Again, rates of growth have been slowing. Seventeen days ago, hospitalizations were increasing around 25% every day. That’s down to about 7% now. At the same time, the increase of total cases has been slowing, as has the percentage of all cases who are going to the hospital.
The question the governor apparently didn’t answer (and that apparently nobody asked) is why we should expect these trends to reverse such that the number of hospitalizations will be nine times higher in 17 days than it is right now. That would be an average of 15% increase every day. Why should we expect the rate of hospitalization to accelerate like that?
Maybe there’s some data out there that would give us reason to expect such an outcome, but we should know what it is, and the people who gave Raimondo her chart should be able to explain it to her.
Looked at more closely, the Imperial College epidemiological model whose frightening projections set our current reaction in motion
Rhode Island’s hospitals and healthcare systems are disproportionally represented on Fitch’s downgrade list and so disproportionately endangered by the onerous and dangerously archaic COVID-19 lockdown.
In George Orwell’s dystopian novel, 1984, the unironic slogans of the totalitarian government are: “war is peace,” “freedom is slavery,” and “ignorance is strength.” The modern totalitarians of the progressive American Left who have ramped up their efforts in the past decade have added “discrimination is tolerance.”
Witness this statement from the American Geophysical Union (AGU) explaining why the organization, along with the Geological Society of America (GSA), banned Brigham Young University (BYU) from advertising jobs for which their members might be qualified:
“AGU has always encouraged and fostered a diverse geoscience community throughout its history because we believe—and repeatedly see—that diversity and inclusion are essential to advancing science,” Billy Williams, the union’s vice president of ethics, diversity, and inclusion, wrote in a statement. “Since the job posting from BYU referenced its Honor Code as a requirement of employment, which conflicts with our policy, we removed the job posting from our website.”
This isn’t just a faint echo of Orwell’s constructs; it’s the actual thing. To restate, the VP of “ethics, diversity, and inclusion” is saying that his organization must shun a well-regarded university because “diversity and inclusion are essential to advancing science.” That is, they must discriminate against adherents of a religion because the Honor Code that it inspires conflicts with the progressive fundamentalism of the geological organizations.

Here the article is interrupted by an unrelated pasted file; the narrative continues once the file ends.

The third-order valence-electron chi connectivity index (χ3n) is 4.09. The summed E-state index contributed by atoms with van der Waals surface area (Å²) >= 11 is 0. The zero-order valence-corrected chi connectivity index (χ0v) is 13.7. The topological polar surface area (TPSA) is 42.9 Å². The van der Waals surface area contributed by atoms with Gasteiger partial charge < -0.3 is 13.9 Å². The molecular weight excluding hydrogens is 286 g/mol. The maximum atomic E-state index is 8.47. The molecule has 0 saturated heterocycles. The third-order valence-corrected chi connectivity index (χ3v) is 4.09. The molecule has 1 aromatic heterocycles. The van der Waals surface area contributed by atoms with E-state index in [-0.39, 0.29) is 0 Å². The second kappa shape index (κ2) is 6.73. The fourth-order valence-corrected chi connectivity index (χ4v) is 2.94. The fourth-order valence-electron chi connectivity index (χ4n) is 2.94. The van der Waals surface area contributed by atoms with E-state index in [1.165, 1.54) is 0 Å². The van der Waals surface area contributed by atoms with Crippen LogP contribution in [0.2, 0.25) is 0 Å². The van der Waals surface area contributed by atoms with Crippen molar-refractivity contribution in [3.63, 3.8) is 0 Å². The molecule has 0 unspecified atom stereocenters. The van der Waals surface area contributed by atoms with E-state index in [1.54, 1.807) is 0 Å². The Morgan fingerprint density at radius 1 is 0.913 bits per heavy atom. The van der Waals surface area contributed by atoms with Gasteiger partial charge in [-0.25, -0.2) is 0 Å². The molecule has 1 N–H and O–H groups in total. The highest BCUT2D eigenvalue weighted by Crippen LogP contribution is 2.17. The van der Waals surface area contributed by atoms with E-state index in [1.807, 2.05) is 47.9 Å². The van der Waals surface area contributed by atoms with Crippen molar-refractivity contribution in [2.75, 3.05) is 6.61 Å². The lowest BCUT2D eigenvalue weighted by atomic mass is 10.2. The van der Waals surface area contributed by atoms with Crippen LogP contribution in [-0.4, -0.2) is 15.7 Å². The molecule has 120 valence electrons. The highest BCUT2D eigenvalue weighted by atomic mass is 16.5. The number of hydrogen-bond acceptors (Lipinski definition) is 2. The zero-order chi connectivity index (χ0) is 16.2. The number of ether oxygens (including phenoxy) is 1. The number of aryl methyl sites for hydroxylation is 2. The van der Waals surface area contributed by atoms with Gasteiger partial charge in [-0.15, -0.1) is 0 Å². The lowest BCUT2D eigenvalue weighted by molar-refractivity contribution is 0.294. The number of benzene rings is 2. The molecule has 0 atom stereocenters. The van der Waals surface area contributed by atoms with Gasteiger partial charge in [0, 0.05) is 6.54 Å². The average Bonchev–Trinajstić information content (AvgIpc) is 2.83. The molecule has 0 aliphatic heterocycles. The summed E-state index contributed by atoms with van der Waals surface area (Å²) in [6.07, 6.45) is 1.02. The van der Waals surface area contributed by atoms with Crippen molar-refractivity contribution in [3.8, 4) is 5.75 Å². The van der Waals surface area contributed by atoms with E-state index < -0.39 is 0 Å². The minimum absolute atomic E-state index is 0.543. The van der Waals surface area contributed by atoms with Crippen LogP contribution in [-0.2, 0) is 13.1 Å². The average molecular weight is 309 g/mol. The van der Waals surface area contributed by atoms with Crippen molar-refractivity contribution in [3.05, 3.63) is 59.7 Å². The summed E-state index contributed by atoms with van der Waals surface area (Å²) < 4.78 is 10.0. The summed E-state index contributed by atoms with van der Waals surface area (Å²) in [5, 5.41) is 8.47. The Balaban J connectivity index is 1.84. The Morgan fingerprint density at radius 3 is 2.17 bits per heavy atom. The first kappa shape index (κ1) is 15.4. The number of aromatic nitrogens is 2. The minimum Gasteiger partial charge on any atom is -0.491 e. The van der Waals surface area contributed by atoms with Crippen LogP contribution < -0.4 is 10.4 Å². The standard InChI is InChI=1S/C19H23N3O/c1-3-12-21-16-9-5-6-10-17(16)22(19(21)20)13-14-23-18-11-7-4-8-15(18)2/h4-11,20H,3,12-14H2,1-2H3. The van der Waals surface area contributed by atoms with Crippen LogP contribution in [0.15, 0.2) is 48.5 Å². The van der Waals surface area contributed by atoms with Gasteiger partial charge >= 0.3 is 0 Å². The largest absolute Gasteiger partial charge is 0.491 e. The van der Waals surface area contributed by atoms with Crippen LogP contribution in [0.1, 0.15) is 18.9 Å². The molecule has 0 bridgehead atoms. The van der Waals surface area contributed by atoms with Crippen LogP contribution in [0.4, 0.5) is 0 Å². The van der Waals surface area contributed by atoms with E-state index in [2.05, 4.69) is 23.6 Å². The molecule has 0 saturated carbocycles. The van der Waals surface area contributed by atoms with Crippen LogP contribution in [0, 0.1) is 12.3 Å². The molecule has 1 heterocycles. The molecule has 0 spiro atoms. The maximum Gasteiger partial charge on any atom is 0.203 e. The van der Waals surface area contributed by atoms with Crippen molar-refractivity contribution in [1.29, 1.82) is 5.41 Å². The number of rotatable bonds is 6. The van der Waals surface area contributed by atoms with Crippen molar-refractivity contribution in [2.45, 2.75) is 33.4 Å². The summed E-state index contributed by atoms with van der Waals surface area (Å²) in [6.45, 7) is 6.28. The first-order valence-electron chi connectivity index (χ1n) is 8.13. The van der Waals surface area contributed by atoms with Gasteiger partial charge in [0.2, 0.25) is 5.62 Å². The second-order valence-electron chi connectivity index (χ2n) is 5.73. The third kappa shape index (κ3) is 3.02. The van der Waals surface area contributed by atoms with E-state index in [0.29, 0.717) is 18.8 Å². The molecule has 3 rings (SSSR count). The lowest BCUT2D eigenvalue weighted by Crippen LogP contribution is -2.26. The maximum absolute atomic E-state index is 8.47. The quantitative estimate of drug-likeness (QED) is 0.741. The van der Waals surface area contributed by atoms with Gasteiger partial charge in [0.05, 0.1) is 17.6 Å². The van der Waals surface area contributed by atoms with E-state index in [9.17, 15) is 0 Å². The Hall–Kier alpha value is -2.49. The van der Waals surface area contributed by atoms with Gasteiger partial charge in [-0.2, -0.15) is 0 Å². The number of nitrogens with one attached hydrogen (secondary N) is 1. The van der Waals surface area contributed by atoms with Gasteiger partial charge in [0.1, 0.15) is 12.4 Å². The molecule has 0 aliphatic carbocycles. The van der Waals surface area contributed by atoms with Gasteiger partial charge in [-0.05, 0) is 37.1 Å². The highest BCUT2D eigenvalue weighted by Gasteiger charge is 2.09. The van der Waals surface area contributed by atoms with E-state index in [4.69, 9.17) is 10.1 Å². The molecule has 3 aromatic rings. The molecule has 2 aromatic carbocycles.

Science, according to this way of thinking, is advanced by restricting participation based on ideological rules that have nothing to do with the narrow field of study or practice of investigation. In the view of these organizations, no geologist who belongs to either the union or the society and who has beliefs that would fit with those of BYU should be permitted to find a work environment in which they’d be comfortable. Indeed, the message is clearly sent that they should keep their beliefs to themselves if they know what is good for them.
That a statement like the one quoted above could be passed off with a straight face and without bringing upon its author a wave of ridicule is terrifying.
Here’s an appropriate lunchtime story, by Sharon Begley in Scientific American:
[Christopher] Ramsden, of the National Institutes of Health, unearthed raw data from a 40-year-old study, which challenges the dogma that eating vegetable fats instead of animal fats is good for the heart. The study, the largest gold-standard experiment testing that idea, found the opposite, Ramsden and his colleagues reported on Tuesday in BMJ (formerly the British Medical Journal).
Although the study is more than just another entry in the long-running nutrition wars—it is more rigorous than the vast majority of research on the topic—Ramsden makes no claims that it settles the question. Instead, he said, his discovery and analysis of long-lost data underline how the failure to publish the results of clinical trials can undermine truth.
If anything, the findings of this study are the opposite of the common assumption. Changing the fats that people eat does lower cholesterol…
But that lowered cholesterol did not help people live longer. Instead, the lower cholesterol fell, the higher the risk of dying: 22 percent higher for every 30-point fall. Nor did the corn-oil group have less atherosclerosis or fewer heart attacks.
Asked why the study was never published, the original researcher’s son seems to suggest his father wanted to find a link between fats and heart disease, and so might have assumed his study just wasn’t sufficient.
A properly skeptical diet continues to seem most appropriate: Eat a variety of foods, including those that you enjoy, but don’t overdo anything. Ever notice, by the way, that the same ideological movement that elevates evolution to a religion also insists that everything evolution has led us to want to eat must be bad for us?
Today, children around the world are participating in a Global Climate Strike. I won’t criticize them for this highly misguided activity but rather the adults – including, notably and disturbingly, educators – who have foisted on them a hysteria that is almost entirely free of facts and reasoning. For example, one important data point these children are almost certainly not learning in school or anywhere: the actual extent of the greenhouse gases generated by humans and, thereby, what we can conclude about our (very limited) culpability in global warming.
It is less than 6%. ALL of man’s fossil fueled activity – all factories, all power plants, all manufacturing, all cars, all countries, all 7.5 billion people – contributes less than 6% of greenhouse gases generated on the planet. The balance is generated naturally by Earth itself.
A run-down of items in Rhode Island political news for the week.